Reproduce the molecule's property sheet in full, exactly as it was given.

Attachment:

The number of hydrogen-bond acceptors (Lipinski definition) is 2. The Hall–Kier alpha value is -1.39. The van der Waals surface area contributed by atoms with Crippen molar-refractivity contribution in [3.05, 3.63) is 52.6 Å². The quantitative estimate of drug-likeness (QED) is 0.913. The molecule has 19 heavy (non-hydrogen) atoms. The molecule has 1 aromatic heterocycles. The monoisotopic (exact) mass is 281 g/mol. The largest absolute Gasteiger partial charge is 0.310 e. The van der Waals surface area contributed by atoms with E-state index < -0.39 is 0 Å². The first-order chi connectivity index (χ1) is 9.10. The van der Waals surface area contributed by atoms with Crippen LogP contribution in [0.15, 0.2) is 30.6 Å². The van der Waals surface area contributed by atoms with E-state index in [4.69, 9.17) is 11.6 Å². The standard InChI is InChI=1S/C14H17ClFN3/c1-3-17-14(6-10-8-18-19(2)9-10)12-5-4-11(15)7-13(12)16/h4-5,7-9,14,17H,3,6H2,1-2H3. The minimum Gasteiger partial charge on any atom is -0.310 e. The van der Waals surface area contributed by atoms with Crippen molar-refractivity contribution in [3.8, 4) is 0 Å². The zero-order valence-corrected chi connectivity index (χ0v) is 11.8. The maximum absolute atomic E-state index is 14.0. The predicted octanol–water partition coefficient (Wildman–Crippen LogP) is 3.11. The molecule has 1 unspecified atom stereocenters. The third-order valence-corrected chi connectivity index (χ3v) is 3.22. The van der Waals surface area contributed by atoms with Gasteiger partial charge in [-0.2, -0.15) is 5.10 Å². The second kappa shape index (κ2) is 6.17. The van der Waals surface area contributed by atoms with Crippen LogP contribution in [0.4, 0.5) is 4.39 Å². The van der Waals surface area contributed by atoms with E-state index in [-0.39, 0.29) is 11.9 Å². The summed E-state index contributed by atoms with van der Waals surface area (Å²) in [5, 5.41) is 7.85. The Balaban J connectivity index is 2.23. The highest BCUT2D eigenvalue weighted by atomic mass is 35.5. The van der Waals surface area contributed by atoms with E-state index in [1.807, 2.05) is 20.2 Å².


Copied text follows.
The number of hydrogen-bond acceptors (Lipinski definition) is 2. The Hall–Kier alpha value is -1.39. The van der Waals surface area contributed by atoms with Crippen molar-refractivity contribution in [3.05, 3.63) is 52.6 Å². The quantitative estimate of drug-likeness (QED) is 0.913. The molecule has 19 heavy (non-hydrogen) atoms. The molecule has 1 aromatic heterocycles. The monoisotopic (exact) mass is 281 g/mol. The largest absolute Gasteiger partial charge is 0.310 e. The van der Waals surface area contributed by atoms with E-state index < -0.39 is 0 Å². The first-order chi connectivity index (χ1) is 9.10. The van der Waals surface area contributed by atoms with Crippen LogP contribution in [0.15, 0.2) is 30.6 Å². The van der Waals surface area contributed by atoms with E-state index in [4.69, 9.17) is 11.6 Å². The standard InChI is InChI=1S/C14H17ClFN3/c1-3-17-14(6-10-8-18-19(2)9-10)12-5-4-11(15)7-13(12)16/h4-5,7-9,14,17H,3,6H2,1-2H3. The minimum Gasteiger partial charge on any atom is -0.310 e. The van der Waals surface area contributed by atoms with Crippen molar-refractivity contribution in [3.8, 4) is 0 Å². The zero-order valence-corrected chi connectivity index (χ0v) is 11.8. The maximum absolute atomic E-state index is 14.0. The predicted octanol–water partition coefficient (Wildman–Crippen LogP) is 3.11. The molecule has 1 unspecified atom stereocenters. The third-order valence-corrected chi connectivity index (χ3v) is 3.22. The van der Waals surface area contributed by atoms with Gasteiger partial charge in [-0.2, -0.15) is 5.10 Å². The second kappa shape index (κ2) is 6.17. The van der Waals surface area contributed by atoms with Crippen LogP contribution in [0.4, 0.5) is 4.39 Å². The van der Waals surface area contributed by atoms with E-state index in [-0.39, 0.29) is 11.9 Å². The summed E-state index contributed by atoms with van der Waals surface area (Å²) in [5, 5.41) is 7.85. The Balaban J connectivity index is 2.23. The highest BCUT2D eigenvalue weighted by atomic mass is 35.5. The van der Waals surface area contributed by atoms with E-state index in [1.807, 2.05) is 20.2 Å².